Commercial Property Insurance

Depending on the size of your dog breeding operation, you may have invested a significant amount in your equipment and supplies. Should your business suffer a serious incident, like a fire or a storm, and you were to lose your property, it would be difficult to replace out of pocket. A commercial property insurance policy helps to cover the costs of buying new equipment and supplies so that you can get back to doing business as quickly as possible.

Product Liability Insurance

There is always a risk that one or more of your customers will decide to take legal action against you—such as if a customer takes home a dog and the dog suffers from issues you are unaware of, such as extreme aggression. If the customer sues your business because of the dangerous behavior of the dog you sold, your product liability insurance will pay for your legal costs, including hiring an attorney to protect your interests and paying for a settlement if necessary.

Types Of Coverage Some Dog Breeders May Need

In addition to the policies outlined above, there are a few other types of coverage that dog breeders may require depending on certain aspects of your operations. Some of these might not apply to you, so be sure to ask your agent which policies are right for your business.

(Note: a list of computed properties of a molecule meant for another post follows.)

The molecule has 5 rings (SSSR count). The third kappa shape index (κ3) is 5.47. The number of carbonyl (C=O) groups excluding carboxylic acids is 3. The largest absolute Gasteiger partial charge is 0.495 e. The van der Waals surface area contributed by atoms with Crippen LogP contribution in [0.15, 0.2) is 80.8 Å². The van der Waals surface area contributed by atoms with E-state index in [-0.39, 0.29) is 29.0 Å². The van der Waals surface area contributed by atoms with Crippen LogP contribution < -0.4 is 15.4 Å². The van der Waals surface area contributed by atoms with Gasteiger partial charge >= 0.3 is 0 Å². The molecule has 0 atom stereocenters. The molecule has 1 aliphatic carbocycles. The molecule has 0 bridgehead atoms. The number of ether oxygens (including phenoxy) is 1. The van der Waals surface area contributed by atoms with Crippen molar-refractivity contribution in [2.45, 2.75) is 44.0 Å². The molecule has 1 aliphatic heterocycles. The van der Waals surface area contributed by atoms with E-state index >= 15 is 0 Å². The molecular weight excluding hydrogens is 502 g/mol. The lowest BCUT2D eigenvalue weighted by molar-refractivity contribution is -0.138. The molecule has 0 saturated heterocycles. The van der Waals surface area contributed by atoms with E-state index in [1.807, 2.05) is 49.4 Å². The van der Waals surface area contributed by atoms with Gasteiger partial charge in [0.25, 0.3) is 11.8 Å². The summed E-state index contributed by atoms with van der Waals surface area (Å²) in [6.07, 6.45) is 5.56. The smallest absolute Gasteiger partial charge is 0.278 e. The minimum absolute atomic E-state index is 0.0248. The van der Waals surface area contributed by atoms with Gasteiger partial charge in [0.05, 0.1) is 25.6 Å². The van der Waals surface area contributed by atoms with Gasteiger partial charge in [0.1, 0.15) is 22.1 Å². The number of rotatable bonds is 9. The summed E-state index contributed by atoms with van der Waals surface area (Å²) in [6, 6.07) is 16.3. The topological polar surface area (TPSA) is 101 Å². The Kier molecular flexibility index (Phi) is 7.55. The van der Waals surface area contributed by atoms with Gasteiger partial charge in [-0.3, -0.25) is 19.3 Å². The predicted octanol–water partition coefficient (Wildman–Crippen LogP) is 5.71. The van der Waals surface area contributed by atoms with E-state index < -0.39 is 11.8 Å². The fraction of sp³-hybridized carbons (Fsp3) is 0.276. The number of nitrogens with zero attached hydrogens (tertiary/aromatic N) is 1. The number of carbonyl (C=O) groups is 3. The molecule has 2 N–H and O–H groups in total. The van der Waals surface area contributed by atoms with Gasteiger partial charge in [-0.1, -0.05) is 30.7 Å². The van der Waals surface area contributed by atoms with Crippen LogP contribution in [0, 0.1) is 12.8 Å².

Commercial Auto Insurance

If you have a vehicle, or more than one vehicle, that you use primarily for business purposes, you need a commercial auto insurance policy. Your commercial auto policy works much like your personal auto policy, providing protection against liability should you be involved in an accident. Not only will the policy pay for the repair or replacement costs for your vehicle, but it will also pay for treating your injuries or the injuries of others who were hurt in the accident.

Home-Based Business Insurance

If your dog breeding business is based out of your home, there is a chance that your homeowner’s insurance will not protect you in the event of accidents resulting from business activities. It is important to contact your homeowner’s insurance provider to determine what your current policy does cover in regards to your business. You should be able to get a home-based business insurance policy as part of a business owner’s policy or possibly as an extension to your current homeowner’s insurance policy.

Additional Steps To Protect Your Business

Although it’s easy (and essential) to invest in business insurance, it should not be your frontline defense. Yes, insurance will compensate for your business’ financial losses after an incident occurs, but it’s much better to avoid losses altogether.

With this in mind, here are three things you can do to better protect your business:

  • Use legally robust contracts and other business documents. (We offer free templates for some of the most common legal forms.)
  • Set up a limited liability company (LLC) to protect your personal assets. (Refer to our guide for step-by-step instructions on how to form an LLC in your state.)
  • Streamline your business’ internal processes. This will remove unnecessary variables from common tasks and create a safe, consistent environment for conducting business.